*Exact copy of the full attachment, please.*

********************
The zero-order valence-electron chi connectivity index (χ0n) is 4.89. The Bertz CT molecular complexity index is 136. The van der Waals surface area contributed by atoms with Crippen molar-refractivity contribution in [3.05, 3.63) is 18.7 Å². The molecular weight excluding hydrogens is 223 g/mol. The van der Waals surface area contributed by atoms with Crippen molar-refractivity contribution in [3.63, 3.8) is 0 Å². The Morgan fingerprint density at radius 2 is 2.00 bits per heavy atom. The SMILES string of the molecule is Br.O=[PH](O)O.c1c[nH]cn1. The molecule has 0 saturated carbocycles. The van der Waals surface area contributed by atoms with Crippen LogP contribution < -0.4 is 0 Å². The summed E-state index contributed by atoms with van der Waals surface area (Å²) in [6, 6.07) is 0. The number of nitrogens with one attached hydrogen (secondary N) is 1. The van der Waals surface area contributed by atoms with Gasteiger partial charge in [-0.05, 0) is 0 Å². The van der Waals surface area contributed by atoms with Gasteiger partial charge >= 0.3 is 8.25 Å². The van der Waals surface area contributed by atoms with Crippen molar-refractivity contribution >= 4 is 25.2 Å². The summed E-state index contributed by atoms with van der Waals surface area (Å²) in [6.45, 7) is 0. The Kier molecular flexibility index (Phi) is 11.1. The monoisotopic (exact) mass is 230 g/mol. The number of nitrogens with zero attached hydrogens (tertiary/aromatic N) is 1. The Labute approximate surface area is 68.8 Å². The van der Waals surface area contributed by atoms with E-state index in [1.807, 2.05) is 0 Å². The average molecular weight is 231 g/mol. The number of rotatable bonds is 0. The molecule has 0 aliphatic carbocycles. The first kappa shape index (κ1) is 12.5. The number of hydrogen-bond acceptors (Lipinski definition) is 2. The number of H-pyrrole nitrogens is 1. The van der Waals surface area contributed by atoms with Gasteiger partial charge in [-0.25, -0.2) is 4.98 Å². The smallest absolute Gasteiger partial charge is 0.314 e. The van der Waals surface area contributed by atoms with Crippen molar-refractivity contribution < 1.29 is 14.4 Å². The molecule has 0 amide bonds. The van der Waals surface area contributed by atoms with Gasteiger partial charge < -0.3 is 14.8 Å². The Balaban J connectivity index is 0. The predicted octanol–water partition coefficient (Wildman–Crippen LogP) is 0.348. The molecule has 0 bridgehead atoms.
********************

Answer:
The zero-order valence-electron chi connectivity index (χ0n) is 4.89. The Bertz CT molecular complexity index is 136. The van der Waals surface area contributed by atoms with Crippen molar-refractivity contribution in [3.05, 3.63) is 18.7 Å². The molecular weight excluding hydrogens is 223 g/mol. The van der Waals surface area contributed by atoms with Crippen molar-refractivity contribution in [3.63, 3.8) is 0 Å². The Morgan fingerprint density at radius 2 is 2.00 bits per heavy atom. The SMILES string of the molecule is Br.O=[PH](O)O.c1c[nH]cn1. The molecule has 0 saturated carbocycles. The van der Waals surface area contributed by atoms with Crippen LogP contribution < -0.4 is 0 Å². The summed E-state index contributed by atoms with van der Waals surface area (Å²) in [6, 6.07) is 0. The number of nitrogens with one attached hydrogen (secondary N) is 1. The van der Waals surface area contributed by atoms with Gasteiger partial charge in [-0.05, 0) is 0 Å². The van der Waals surface area contributed by atoms with Gasteiger partial charge >= 0.3 is 8.25 Å². The van der Waals surface area contributed by atoms with Crippen molar-refractivity contribution >= 4 is 25.2 Å². The summed E-state index contributed by atoms with van der Waals surface area (Å²) in [6.45, 7) is 0. The Kier molecular flexibility index (Phi) is 11.1. The monoisotopic (exact) mass is 230 g/mol. The number of nitrogens with zero attached hydrogens (tertiary/aromatic N) is 1. The Labute approximate surface area is 68.8 Å². The van der Waals surface area contributed by atoms with E-state index in [1.807, 2.05) is 0 Å². The average molecular weight is 231 g/mol. The number of rotatable bonds is 0. The molecule has 0 aliphatic carbocycles. The first kappa shape index (κ1) is 12.5. The number of hydrogen-bond acceptors (Lipinski definition) is 2. The number of H-pyrrole nitrogens is 1. The van der Waals surface area contributed by atoms with Gasteiger partial charge in [-0.25, -0.2) is 4.98 Å². The smallest absolute Gasteiger partial charge is 0.314 e. The van der Waals surface area contributed by atoms with Crippen molar-refractivity contribution < 1.29 is 14.4 Å². The molecule has 0 amide bonds. The van der Waals surface area contributed by atoms with Gasteiger partial charge < -0.3 is 14.8 Å². The Balaban J connectivity index is 0. The predicted octanol–water partition coefficient (Wildman–Crippen LogP) is 0.348. The molecule has 0 bridgehead atoms.